While interactivity is fun and cool and popular and etc, you need to assume your reader will not click or hover. You should generally make your visualization meaningful or interesting without forcing interaction. Interaction should be a bonus.
Adding text annotations or starting your visualization from a post-interaction state are two simple ways of solving this problem.
Your visualization should always have a message. Your job is to curate the data that is being presented to the user; putting down 500 points on a scatterplot or 100 lines on a map and telling users to interact is not good enough.
While the explanation vs exploration spectrum is totally valid, users will usually only want to explore your data once you're hooked them.
If you have a tooltip that always shows up above your data point, or is especially wide, you might have issues with the tooltip running off the side of the screen.
A quick fix is to change the direction of the tooltip based on where the data point is: if the data point is on the top half of the visualization, put the tooltip below the data point. If the data point is on the bottom half, put the tooltip above the data point. That way there'll always be enough space.
You can do the same thing with left/right if you need to.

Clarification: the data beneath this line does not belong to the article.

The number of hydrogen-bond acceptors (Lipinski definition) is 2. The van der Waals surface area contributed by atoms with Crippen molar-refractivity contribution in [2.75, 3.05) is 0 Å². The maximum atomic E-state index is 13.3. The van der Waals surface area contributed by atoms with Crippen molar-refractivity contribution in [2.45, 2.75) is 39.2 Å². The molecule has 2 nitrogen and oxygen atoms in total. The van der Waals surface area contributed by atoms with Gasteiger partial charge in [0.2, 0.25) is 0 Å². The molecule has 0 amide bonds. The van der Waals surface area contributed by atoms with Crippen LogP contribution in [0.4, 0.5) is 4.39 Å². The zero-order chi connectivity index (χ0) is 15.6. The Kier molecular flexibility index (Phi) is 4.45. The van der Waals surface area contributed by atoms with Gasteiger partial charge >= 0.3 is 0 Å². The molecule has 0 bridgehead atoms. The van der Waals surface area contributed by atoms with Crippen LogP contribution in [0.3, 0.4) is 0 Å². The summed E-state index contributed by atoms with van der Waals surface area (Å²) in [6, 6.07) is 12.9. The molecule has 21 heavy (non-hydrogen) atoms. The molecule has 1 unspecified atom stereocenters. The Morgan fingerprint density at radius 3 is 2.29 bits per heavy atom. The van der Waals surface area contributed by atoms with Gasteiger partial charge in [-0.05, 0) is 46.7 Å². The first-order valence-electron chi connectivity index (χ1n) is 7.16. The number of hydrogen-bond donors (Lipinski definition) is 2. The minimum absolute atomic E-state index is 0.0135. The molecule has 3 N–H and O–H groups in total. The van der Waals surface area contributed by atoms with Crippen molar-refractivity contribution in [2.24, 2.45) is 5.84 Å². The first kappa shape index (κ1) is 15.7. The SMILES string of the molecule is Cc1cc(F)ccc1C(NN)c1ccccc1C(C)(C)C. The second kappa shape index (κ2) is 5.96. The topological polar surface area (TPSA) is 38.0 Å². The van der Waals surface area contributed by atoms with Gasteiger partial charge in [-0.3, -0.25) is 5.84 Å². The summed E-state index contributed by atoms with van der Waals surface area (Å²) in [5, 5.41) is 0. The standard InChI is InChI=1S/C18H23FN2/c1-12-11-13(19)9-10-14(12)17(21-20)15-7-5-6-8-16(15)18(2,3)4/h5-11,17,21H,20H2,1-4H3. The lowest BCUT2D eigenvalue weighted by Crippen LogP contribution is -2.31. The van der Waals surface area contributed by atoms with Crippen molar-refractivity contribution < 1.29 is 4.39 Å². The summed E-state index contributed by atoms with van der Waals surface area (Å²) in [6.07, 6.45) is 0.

When you have a complex line graph and you're highlighting one of the lines, bring that line to the front so none of the non-highlighted lines cross over it. It an important line (right?) and shouldn't be obstructed.
If you're using d3, you're looking for
If your visualization has a dense area of overlapping circles you'd like to hover over, it can sometimes make for a difficult user experience.
To make things easier for your reader, don't wait for the hover event - just find the circle that has a center closest to the mouse coordinates and pretend you're hovering over it.
No matter what your elements are, they shouldn't be difficult to click on or hover over. If you have to fight your mouse to line things up juuuuuust right, make some changes in how elements are selected. Some options might be:
- Picking the closest point instead of requiring a direct hover/click
- Adding a buffer zone to make your elements' hoverable/clickable area larger (e.g. transparent overlay)
- Adding separate tools for selecting data points (dropdowns, filter menus, etc)